The Internship

Silicon Valley

Mike Judge’s fresh out of the box HBO series, Silicon Valley, has only aired a single episode on the premium channel, but the comedy show has already surpassed last year’s star-studded feature outing, The Internship, in nearly every way possible. If you’ve forgotten the 2013 summer comedy, well, good for you, but the first episode of Silicon Valley will likely jog some memories loose for you – especially when main characters Richard (Thomas Middleditch) and Big Head (Josh Brener) head off to work at a sparkly, cultish campus that looks a whole hell of a lot like Google. Shawn Levy’s film centered on a pair of recently laid off old school sale dudes – Vince Vaughn and Owen Wilson, a reunion that basically served as the film’s only real attraction – who snag internships at Google (and, yes, actual Google, which feels like it just bankrolled the entire production) and attempt to reinvent themselves at the hip company. It’s like a big commercial for Google – a huge commercial – and that proves to be a major problem as the film winds on.

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2013.moviedoppelgangers

Every year, there seem to be unintended themes emerging from movie releases. It’s almost as if the studios called each other to coordinate projects like friends in high school planning to wear matching outfits on a Friday. Sometimes this effect is unintentional, like when an emerging movie star manages to have multiple films comes out the same year (see Melissa McCarthy below); other times, it’s a result of executives switching studios and developing similar projects (like the infamous Disney and DreamWorks 1998 double-header grudge match of A Bug’s Life vs. Antz and Armageddon vs. Deep Impact). This year is no different, producing a slew of movie doppelgangers. For the sake of creativity, I left the painfully obvious off. Still, who can forget offerings like Olympus Has Fallen up against White House Down as well as This Is the End paired with The World’s End? And, if you really hate yourself, you can watch a terrible trippleganger of A Haunted House, Scary Movie 5 and 30 Nights of Paranormal Activity with the Devil Inside the Girl with the Dragon Tattoo. Whether it’s similar themes, the same actor in noticeably similar roles, or parallel stand-out moments in two films, this list of 13 movie pairings can provide a nice selection of companion pieces for your viewing pleasure.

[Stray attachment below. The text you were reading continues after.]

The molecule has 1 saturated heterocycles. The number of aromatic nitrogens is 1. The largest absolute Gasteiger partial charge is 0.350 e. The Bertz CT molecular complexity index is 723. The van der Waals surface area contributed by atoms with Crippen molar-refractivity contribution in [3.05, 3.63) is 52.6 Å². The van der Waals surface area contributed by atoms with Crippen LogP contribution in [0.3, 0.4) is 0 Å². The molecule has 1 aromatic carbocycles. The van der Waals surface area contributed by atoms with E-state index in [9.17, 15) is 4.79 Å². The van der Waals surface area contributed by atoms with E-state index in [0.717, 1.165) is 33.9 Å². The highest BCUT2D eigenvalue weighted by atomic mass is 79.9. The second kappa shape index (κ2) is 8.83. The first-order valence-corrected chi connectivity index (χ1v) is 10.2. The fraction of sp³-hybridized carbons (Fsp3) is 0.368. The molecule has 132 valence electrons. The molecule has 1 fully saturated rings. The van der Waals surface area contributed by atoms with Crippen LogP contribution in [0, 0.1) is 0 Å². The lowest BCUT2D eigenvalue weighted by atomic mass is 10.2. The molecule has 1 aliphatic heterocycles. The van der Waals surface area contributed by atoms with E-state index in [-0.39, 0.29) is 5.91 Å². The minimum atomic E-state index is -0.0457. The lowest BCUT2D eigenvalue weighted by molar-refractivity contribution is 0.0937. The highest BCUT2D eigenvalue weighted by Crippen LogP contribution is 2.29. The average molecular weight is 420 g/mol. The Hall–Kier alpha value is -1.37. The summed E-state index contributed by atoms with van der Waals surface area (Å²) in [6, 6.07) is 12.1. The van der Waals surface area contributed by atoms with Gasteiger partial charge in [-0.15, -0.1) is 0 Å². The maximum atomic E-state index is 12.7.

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discs abominable dr phibes

Welcome back to This Week In Discs! If you see something you like, click on the title to buy it from Amazon. The Vincent Price Collection Six of Vincent Price‘s horror pictures for AIP are collected here in HD including The Fall of the House of Usher, The Pit & the Pendulum, The Haunted Palace, The Masque of the Red Death, Witchfinder General, and The Abominable Dr. Phibes. Scream Factory hits another one out of the park with this fantastically produced and packaged collection of films featuring Price in all his glory. All but the final film bear some connection to the works of Edgar Allan Poe, a couple of them being very tenuous connections at best, and three were directed by Roger Corman. The movies run the gamut from good (Palace) to great (Masque) to WTF (Phibes), and they all look better than they ever have thanks to new HD restorations and a bevy of extras. Price was always an interesting and underrated actor, and this set offers a glimpse at a fun and fascinating variety of performances. [Blu-ray/DVD extras: Introductions, commentaries, interviews, trailers, featurettes]

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vaughn_bestof